Philadelphia Pizza Crawl of March 2014: The Search for Newer Pizza

Pizza Crawl 2

It had been fourteen months since the epic Philadelphia Pizza Crawl of December 2012. Over seven months elapsed since the Philadelphia Taco Crawl of July 2013. People were getting hungry, and it was time for the food crawl planners to plan the next outing: Philadelphia Pizza Crawl 2: The Search for New Pizza. There is so much good pizza in this city the only logical thing to do is have a second crawl to try the best of the best.

The waiting for the bus is the hardest part

  • Basics – Hit up (a planned) six relatively new Philadelphia pizza spots on the first Saturday in March.
  • Objective – Follow up on the initial pizza crawl to try some more of the best new pizza places that have opened up in the last two years.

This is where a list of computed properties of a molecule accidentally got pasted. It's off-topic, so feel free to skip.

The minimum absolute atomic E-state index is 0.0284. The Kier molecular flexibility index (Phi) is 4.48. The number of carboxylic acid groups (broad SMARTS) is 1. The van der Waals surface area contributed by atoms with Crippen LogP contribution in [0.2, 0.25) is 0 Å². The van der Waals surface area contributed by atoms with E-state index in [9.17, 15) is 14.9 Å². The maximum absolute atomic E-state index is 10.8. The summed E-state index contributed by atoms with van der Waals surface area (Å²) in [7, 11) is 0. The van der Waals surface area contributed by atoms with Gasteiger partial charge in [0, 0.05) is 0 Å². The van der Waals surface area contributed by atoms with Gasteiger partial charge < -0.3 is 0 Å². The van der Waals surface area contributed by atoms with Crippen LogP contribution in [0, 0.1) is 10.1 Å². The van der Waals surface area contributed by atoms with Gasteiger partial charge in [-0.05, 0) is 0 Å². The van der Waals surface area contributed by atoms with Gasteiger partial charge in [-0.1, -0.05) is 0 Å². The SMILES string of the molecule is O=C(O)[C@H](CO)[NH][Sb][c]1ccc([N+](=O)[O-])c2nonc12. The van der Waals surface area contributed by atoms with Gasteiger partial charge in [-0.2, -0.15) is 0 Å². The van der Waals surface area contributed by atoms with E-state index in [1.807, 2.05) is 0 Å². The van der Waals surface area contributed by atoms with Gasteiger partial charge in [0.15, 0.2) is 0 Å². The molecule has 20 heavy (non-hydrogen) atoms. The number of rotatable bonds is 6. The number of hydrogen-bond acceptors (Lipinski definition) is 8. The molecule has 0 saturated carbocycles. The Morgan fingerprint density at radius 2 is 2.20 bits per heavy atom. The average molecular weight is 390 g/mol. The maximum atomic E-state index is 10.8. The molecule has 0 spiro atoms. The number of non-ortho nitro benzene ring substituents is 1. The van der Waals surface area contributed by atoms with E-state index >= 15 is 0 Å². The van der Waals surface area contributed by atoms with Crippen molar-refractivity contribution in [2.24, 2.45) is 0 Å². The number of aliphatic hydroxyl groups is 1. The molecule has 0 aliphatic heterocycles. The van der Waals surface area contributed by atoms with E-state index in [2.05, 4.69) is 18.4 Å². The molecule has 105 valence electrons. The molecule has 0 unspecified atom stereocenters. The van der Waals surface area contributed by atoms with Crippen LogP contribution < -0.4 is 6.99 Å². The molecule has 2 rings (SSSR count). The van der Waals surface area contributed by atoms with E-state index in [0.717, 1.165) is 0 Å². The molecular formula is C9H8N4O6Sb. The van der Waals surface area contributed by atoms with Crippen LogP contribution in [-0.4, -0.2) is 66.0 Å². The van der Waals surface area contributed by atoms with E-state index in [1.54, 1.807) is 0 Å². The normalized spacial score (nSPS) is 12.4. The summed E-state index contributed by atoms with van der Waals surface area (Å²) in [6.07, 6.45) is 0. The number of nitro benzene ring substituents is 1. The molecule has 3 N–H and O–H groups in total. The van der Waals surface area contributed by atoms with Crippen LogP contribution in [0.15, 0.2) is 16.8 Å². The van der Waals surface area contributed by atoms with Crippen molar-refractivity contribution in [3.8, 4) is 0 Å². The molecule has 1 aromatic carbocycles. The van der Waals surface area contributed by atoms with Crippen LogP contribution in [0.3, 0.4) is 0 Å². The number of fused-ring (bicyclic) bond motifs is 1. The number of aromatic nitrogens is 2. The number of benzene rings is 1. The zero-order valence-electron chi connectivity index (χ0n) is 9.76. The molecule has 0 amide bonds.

• Specific stops – Pizzeria DiMeo’s, Pizzeria Vetri, Nomad Roman, Bufad Pizza, Art of Pizza and Pizzeria Beddia.  Each offers specialized pizzas or topping combinations.
  •  Logistics – The original pizza crawl was, amazingly, walked from spot to spot for over six miles. Here, going over 15 miles between the first and last stops, during this winter of polar vortexes and 60 inches of snow, walking wasn’t gonna happen. So we rented a bus and collected $35 upfront for the cost of the bus and pizza.  The bus would also make bringing our own beverages a lot easier.  We called five of the six spots days before the crawl to work out logistics and then called ahead again when we were en route to each spot to confirm they were ready for us and could start preparing the food. At each stop, we’d order enough for at least a slice per person, cutting bigger slices into smaller portions with our own pizza cutter.  Our plan was to order Margherita pizzas and some of each spot’s specialty pies.